Lens edge thickness calculator and estimates for glasses frames

How do you calculate and predict how thick the edge of your lenses will end up being in a new pair of glasses?

Use a calculator or app

It's possible to work out an estimate of how thick your lenses will end up being in each pair of frames you're thinking of getting, and for each eye. You can use an online calculator like this one.

There is also an app available by GlassifyMe with a lens visualiser which is in life-size scale.

You'll need your prescription including your PD, and the measurements of the glasses. For the calc mentioned above, these are some of the details that you'll need to fill in;

- The first 3 items reflect your RX optical prescription.

- Your PD is the distance between the centre of each of your pupils. The average PD for men is 64, and for women it's 61.

- Lens material is the thinning option you've been recommended, or that you usually get. The thinnest option featured would be 1.74 for plastic lenses. 

- The frame eye size and bridge, you should be able to find on the glasses description and is usually in this format: 46-22-145. These are usually found written on the inside of every pair of glasses too.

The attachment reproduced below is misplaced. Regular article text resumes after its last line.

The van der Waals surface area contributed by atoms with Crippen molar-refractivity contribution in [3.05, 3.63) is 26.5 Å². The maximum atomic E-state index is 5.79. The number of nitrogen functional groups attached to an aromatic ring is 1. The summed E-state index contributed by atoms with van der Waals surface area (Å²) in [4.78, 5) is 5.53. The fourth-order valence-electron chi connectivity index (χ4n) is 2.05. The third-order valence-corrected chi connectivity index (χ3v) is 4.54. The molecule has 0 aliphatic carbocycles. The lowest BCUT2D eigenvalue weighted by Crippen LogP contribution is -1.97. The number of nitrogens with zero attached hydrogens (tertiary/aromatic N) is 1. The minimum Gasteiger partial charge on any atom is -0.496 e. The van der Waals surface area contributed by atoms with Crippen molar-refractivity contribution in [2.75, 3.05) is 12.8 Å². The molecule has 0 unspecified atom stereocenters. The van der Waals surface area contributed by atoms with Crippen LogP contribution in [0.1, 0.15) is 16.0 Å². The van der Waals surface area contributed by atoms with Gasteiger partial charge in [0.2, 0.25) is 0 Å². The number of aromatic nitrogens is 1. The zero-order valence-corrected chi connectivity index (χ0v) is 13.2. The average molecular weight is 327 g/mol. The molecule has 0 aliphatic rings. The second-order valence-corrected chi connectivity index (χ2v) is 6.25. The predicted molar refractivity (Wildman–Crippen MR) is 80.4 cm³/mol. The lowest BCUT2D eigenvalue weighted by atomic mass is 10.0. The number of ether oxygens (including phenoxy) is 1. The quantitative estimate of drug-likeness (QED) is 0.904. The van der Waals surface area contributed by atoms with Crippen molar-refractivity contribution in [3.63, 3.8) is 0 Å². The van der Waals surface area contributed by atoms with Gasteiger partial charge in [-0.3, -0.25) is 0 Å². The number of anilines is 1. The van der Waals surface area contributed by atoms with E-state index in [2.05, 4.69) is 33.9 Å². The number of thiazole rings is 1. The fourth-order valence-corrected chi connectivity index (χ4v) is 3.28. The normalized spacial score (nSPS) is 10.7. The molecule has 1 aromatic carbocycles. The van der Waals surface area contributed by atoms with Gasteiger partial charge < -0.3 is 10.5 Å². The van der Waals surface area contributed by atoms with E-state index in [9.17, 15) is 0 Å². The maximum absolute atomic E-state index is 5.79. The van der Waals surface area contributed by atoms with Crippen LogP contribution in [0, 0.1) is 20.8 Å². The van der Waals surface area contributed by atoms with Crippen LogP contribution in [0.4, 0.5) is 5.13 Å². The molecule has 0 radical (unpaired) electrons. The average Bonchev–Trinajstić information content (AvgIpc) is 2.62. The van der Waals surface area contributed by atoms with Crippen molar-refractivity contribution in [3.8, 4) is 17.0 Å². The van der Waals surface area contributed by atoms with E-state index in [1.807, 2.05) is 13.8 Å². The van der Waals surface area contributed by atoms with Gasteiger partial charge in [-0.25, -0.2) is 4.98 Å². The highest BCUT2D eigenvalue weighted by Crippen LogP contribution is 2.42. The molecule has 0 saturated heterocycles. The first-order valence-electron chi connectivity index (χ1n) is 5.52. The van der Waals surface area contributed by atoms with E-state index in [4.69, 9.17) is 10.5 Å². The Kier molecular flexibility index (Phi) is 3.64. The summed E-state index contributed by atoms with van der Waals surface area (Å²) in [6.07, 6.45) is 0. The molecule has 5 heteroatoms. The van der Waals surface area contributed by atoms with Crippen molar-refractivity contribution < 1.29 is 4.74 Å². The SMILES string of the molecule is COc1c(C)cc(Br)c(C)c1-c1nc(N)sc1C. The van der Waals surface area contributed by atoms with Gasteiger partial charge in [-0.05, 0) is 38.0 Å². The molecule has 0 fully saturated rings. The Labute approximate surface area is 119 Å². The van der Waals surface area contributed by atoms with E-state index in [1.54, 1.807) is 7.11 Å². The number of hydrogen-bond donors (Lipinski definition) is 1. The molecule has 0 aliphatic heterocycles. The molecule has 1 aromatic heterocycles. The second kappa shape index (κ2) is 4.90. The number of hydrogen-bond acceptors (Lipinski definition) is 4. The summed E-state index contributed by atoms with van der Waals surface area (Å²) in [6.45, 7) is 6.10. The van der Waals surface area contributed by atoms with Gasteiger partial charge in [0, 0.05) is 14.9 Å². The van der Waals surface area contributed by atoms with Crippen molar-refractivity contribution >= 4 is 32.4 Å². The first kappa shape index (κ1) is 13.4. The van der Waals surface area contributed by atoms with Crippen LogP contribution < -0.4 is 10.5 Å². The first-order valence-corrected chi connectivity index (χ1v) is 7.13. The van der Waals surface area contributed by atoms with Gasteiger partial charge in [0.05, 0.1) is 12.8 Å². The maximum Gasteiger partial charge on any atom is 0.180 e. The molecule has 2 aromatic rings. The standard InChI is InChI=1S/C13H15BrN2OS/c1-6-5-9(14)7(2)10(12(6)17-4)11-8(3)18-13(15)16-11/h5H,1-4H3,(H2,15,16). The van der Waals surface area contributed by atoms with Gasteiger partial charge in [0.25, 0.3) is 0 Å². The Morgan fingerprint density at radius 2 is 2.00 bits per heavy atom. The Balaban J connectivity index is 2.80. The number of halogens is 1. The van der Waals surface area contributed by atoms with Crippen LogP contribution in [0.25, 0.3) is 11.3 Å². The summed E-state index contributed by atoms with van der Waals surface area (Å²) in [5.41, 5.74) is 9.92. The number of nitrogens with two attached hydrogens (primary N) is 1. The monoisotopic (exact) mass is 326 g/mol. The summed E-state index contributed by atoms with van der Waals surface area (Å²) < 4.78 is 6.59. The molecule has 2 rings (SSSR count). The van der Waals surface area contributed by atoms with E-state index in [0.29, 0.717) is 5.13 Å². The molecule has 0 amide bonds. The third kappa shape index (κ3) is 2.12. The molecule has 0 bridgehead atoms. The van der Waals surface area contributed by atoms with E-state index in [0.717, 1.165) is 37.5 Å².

Keep in mind that this is not a full proof estimation, because of the lens shape and how it will be cut out to fit your glasses. 

Ask about thickness

If you're buying your frames in-store, ask the staff to support you on predicting lens thickness. If they say it's not possible, push them or ask them to find out more information. If you're being helped by a sales staff member, then ask them to bring out a big dog who's more trained, liked the optician. Some stores might even have the staff that make and fit the lenses who you can talk to.

Get your Pupillary Distance (PD)

Your Pupillary Distance is a key variable in estimating thickness, and is the distance between the centre of your right and left pupils. You can read more about this in our article on lens thickness.

There are lots of digital tools and apps out there that can scan and measure it. Ideally, you need your duel pupillary distance measurements (also called monocular centration distance) - basically a right and left measurement, measured from the centre of your nose.

We're really hoping to add our own calculator in the future, and simulate some example lenses in our frames to take away the guess work. Take a look at our range of glasses designed specifically for thick minus lenses here or head over to our socials for examples of frames with fitted lenses.